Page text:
Better to Do than to Simply Imagine

One of the easiest preoccupations in life is imagining. Now, I’m not against exercising our imaginations. In fact, I LOVE imagining solutions to problems and thinking about creative and innovative approaches to old ways of doing things. So, let me say this right up front, “I am for imagining and being creative.”

However…Okay, you knew that was coming. However, (and you already know this) imagining is only a first step. If we fall into the trap of making imagining the end instead of the beginning of our effort, then we become stagnant and sometimes even paralyzed by the process.

Here at LifePoint I often challenge us to imagine how we could do church better than we currently do it. LifePoint, itself, is an experiment devoted to that very concept. We are unconventional in many ways because we have decided that there may be ways to function as a church which do not conform to the cultural norms we are accustomed to.

In some instances we call that agility, in others we call that freedom not to be constricted by constructs which may be of little eternal consequence. So we have jettisoned some of our baggage and decided to travel this path of Christ following with a lighter load.

I believe, and I hope you agree, that these have been good decisions. We have liberty to focus on following Jesus because we aren’t distracted by the dictates of external influences, or traditions, and the ever present “we’ve always done it that way.”

But the path of freedom, liberty and unconventionality does not mean there is no responsibility. The reality is that the responsibility is shifted. There is less dependence upon organizational compliance and more focus on individual accountability. In other words, the responsibility for the future of LifePoint rests with each of us, not with the organizational structure we call LifePoint. As with most everything in life, it’s as good as you make it.

Marketing genius, Seth Godin, often stresses the importance of what he calls “shipping.” He points out that we can be so focused on striving for the ideal outcome of our effort that we never implement that thing we have imagined. We never “ship” it; which is to say we never put it out there into the world for it to be experienced by others.

I think we might agree that the iPhone and its many android competitors have been wonderful innovations. But what if the designers had created these products but never shipped them? They would be useless to us. Not only that, it was our fascination with such portability which enabled this innovation in the first place.

Anyone remember (and this wasn’t too long ago) carrying around a cell phone AND an iPod or some similar music device? Because we loved the portability of having so much or our music library at our fingertips, we bought those devices and enabled the evolution of the product into its current form. Yet, had those devices never shipped we wouldn’t have what we enjoy today. And none of these devices were perfect when they shipped. Some had bugs, some had battery issues, some were clunky in size, and some just didn’t work well. But because we had them, we saw the potential and helped make them better. It’s better to ship something that’s imperfect than it is to never expose your imaginings to the light of day.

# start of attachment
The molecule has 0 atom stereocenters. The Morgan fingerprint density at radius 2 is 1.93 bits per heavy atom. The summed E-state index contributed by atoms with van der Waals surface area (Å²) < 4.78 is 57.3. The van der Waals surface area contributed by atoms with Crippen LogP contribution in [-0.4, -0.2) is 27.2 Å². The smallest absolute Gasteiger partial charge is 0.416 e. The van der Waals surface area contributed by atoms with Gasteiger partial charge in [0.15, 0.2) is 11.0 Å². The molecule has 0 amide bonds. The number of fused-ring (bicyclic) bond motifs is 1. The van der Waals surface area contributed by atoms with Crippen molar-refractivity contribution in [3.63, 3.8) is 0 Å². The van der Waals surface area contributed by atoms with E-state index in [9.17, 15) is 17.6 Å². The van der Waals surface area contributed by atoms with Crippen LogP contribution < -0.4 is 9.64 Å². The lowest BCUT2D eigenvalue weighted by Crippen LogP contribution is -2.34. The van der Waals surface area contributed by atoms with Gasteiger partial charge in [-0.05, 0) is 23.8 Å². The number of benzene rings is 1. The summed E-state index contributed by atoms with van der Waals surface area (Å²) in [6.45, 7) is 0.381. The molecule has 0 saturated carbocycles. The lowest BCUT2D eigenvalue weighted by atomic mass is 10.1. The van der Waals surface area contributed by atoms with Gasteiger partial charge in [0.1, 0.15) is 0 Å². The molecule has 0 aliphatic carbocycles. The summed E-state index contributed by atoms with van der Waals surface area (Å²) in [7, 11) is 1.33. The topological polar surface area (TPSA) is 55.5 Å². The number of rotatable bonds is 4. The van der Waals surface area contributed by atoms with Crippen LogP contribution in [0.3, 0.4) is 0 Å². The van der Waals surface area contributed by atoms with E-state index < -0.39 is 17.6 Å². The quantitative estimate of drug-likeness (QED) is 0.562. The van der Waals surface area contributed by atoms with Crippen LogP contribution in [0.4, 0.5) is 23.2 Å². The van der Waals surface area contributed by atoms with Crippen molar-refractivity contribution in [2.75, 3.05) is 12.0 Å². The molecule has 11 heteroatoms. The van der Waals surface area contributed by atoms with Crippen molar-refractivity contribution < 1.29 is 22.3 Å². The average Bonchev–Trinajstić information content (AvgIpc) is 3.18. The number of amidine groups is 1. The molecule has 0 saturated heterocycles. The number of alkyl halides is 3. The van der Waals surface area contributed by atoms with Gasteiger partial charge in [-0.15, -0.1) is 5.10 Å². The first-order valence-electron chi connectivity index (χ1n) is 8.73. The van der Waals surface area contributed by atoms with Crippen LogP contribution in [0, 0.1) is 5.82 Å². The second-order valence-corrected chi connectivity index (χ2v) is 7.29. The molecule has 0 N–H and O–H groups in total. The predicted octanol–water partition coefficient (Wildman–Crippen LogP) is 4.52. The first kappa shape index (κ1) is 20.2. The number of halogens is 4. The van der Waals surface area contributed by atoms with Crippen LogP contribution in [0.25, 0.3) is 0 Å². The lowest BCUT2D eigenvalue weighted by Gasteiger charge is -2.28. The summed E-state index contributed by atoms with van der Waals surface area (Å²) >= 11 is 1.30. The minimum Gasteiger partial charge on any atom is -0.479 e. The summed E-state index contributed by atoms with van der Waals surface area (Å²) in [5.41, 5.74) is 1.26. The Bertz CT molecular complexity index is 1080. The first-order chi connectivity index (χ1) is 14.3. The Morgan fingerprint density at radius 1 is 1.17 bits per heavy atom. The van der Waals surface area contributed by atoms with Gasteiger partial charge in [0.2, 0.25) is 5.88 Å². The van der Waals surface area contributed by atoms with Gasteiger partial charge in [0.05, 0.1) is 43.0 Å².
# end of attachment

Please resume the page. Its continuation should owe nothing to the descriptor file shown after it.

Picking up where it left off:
In a recent podcast, Geoff Welch made this observation about how we go about getting the most out of this new year.

“The plan you have, the resolutions you’re making, the big ideas and dreams you have for this year are awesome, but none of them will come true unless you show up every day, every week, every month, and do the work.”

If we want to accomplish anything meaningful we will necessarily need to invest ourselves in the doing of that thing. Thousands of years ago, James, the initially reluctant follower of Jesus (and Jesus’ brother), challenged us in a similar way when he wrote…

James 1:22-25
22 Do not merely listen to the word, and so deceive yourselves. Do what it says.
23 Anyone who listens to the word but does not do what it says is like someone who looks at his face in a mirror
24 and, after looking at himself, goes away and immediately forgets what he looks like.
25 But whoever looks intently into the perfect law that gives freedom, and continues in it—not forgetting what they have heard, but doing it—they will be blessed in what they do.

What does that mean? It means that when we look at the teachings of Jesus we can simply “know” what He taught or we can “know and do” what He taught. Knowledge is good. We need to know before we can do. But if we become contented with the knowing while failing with the doing, however imperfect our doing may be, then we really didn’t follow Jesus’ teaching at all.

This same James later wrote in his epistle to the church…

James 4:17
*17 If anyone, then, knows the good they ought to do and doesn’t do it, it is sin for them.

Jesus never called us to perfection of execution, He called us to learn His teachings and make them the guiding principles of our lives. We may sometimes “ship” an imperfect product, but the good we do will not be wasted. God will bless it because it was offered for His glory.

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